Learning from Failure: 6 Short EdTech Case Studies You Need to Read

Water balloon popping in kid's face. Learning from Failure: 6 Short EdTech Case Studies You Need to Read
Contributed By

Dylan Rodgers

Content Strategy Manager and Editor in Chief of the Schoology Exchange

Learning from Failure: 6 Short EdTech Case Studies You Need to Read

Posted in Community | August 02, 2017

"Failure is not an option." These immortal words from Gene Kranz, a flight director for numerous NASA missions, while not intended to comment on education, encapsulate how many of us think about learning.

In a recent article on MindShift, Claudia Wallis discusses this failure averse mindset and the science behind why making mistakes is critical to the learning process. One important proof point is that we all learn more from mistakes that we do from successes.

Think back to a time in school when you were put on the spot and got something wrong in front of the entire class. While you may have been mortified, chances are you remember the moment, the mistake, and the correct answer.

A hidden beauty of mistakes is that we can learn from each other's if we share them. So to kick off the conversation, here are six short case studies from the Schoology Ambassadors about failures that they turned into successes.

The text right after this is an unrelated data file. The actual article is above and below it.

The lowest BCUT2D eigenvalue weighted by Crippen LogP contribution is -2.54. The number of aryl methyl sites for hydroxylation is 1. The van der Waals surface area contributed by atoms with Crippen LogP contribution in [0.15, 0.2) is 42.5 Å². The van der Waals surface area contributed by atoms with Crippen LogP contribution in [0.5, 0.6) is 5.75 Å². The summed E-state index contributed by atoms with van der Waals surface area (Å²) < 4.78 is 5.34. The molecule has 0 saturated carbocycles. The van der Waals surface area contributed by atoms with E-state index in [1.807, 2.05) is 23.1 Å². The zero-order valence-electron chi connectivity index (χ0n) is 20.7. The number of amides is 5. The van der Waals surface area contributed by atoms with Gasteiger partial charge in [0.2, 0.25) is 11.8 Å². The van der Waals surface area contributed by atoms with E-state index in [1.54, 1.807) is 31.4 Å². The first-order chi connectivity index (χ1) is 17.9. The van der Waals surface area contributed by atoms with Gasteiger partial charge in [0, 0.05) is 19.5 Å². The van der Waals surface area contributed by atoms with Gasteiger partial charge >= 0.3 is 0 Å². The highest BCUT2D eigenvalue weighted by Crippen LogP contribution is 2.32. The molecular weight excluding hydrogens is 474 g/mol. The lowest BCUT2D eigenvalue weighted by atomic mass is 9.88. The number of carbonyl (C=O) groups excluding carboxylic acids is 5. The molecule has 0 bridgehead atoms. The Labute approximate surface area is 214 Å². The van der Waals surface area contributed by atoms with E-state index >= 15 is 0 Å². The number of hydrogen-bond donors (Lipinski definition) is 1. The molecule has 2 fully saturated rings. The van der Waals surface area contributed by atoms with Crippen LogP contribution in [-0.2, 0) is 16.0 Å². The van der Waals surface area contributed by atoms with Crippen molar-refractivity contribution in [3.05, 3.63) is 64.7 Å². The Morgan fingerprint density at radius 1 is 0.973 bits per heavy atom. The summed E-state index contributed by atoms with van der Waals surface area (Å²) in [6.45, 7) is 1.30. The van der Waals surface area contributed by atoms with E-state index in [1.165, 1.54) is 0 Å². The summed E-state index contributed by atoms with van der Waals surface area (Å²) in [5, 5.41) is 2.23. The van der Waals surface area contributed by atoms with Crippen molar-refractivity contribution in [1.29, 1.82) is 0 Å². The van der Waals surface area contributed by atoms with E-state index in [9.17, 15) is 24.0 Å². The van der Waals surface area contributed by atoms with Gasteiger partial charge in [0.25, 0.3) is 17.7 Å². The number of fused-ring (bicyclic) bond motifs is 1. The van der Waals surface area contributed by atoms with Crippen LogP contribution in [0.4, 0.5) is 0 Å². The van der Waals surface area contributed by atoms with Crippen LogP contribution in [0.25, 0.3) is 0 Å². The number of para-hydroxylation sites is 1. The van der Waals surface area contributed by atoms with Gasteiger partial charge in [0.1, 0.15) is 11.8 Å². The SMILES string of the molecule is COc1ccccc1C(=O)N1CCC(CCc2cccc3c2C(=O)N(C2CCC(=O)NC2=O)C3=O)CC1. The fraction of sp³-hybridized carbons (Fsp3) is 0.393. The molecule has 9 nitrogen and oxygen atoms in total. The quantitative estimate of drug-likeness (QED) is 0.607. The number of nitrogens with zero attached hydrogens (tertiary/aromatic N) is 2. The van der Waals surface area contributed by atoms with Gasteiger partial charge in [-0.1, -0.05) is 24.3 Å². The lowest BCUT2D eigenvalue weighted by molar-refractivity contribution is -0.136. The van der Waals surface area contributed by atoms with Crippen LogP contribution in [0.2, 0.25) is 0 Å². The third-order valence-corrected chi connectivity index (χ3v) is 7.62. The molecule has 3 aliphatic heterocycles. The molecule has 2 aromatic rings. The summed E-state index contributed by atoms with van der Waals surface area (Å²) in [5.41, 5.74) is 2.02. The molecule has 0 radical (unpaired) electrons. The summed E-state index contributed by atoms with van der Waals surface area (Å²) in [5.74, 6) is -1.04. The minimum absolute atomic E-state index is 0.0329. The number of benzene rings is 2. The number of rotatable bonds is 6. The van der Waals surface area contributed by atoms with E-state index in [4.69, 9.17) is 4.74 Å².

6 Short EdTech Case Studies of Learning the Hard Way from the Schoology Ambassadors

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Jill Rice
Instructional Technology Specialist
LSR7 Schools

FAILING is the KEY to SUCCESS! 

This has been so true for our district as we are just about to close out year one with Schoology being available to all teachers K-12 (about 1,500). We have learned SO much! The fail I am going to share with you has to do with how we approached our Schoology Professional Development for teachers.

When we first started training teachers we spent most of our time on the "how to's" of Schoology. How to create a discussion, how to create an assignment, etc. This was not a complete fail because teachers were still excited about our new LMS and many were still eager to use Schoology with their kids, but we started a new approach about mid-year.